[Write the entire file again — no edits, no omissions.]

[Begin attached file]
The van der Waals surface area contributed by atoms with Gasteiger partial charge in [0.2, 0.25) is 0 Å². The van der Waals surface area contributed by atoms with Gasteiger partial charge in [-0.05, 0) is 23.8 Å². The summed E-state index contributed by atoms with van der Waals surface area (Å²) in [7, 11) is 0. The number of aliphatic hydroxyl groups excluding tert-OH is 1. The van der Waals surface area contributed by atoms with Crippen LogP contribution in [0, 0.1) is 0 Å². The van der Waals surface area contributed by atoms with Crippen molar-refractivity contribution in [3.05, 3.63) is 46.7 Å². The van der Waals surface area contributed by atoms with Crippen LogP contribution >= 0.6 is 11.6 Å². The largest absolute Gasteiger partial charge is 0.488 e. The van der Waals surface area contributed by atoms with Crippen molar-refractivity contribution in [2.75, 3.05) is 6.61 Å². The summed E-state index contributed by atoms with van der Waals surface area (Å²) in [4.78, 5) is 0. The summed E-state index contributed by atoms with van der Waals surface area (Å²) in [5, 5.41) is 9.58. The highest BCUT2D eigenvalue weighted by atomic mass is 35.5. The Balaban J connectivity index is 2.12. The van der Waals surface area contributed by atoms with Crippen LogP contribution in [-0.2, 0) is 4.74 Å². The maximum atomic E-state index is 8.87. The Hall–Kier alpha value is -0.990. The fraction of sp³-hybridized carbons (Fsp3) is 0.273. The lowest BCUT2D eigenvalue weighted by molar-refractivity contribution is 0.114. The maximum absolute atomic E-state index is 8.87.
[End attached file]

The van der Waals surface area contributed by atoms with Gasteiger partial charge in [0.2, 0.25) is 0 Å². The van der Waals surface area contributed by atoms with Gasteiger partial charge in [-0.05, 0) is 23.8 Å². The summed E-state index contributed by atoms with van der Waals surface area (Å²) in [7, 11) is 0. The number of aliphatic hydroxyl groups excluding tert-OH is 1. The van der Waals surface area contributed by atoms with Crippen LogP contribution in [0, 0.1) is 0 Å². The van der Waals surface area contributed by atoms with Crippen molar-refractivity contribution in [3.05, 3.63) is 46.7 Å². The van der Waals surface area contributed by atoms with Crippen LogP contribution >= 0.6 is 11.6 Å². The largest absolute Gasteiger partial charge is 0.488 e. The van der Waals surface area contributed by atoms with Crippen molar-refractivity contribution in [2.75, 3.05) is 6.61 Å². The summed E-state index contributed by atoms with van der Waals surface area (Å²) in [4.78, 5) is 0. The summed E-state index contributed by atoms with van der Waals surface area (Å²) in [5, 5.41) is 9.58. The highest BCUT2D eigenvalue weighted by atomic mass is 35.5. The Balaban J connectivity index is 2.12. The van der Waals surface area contributed by atoms with Crippen LogP contribution in [-0.2, 0) is 4.74 Å². The maximum atomic E-state index is 8.87. The Hall–Kier alpha value is -0.990. The fraction of sp³-hybridized carbons (Fsp3) is 0.273. The lowest BCUT2D eigenvalue weighted by molar-refractivity contribution is 0.114. The maximum absolute atomic E-state index is 8.87.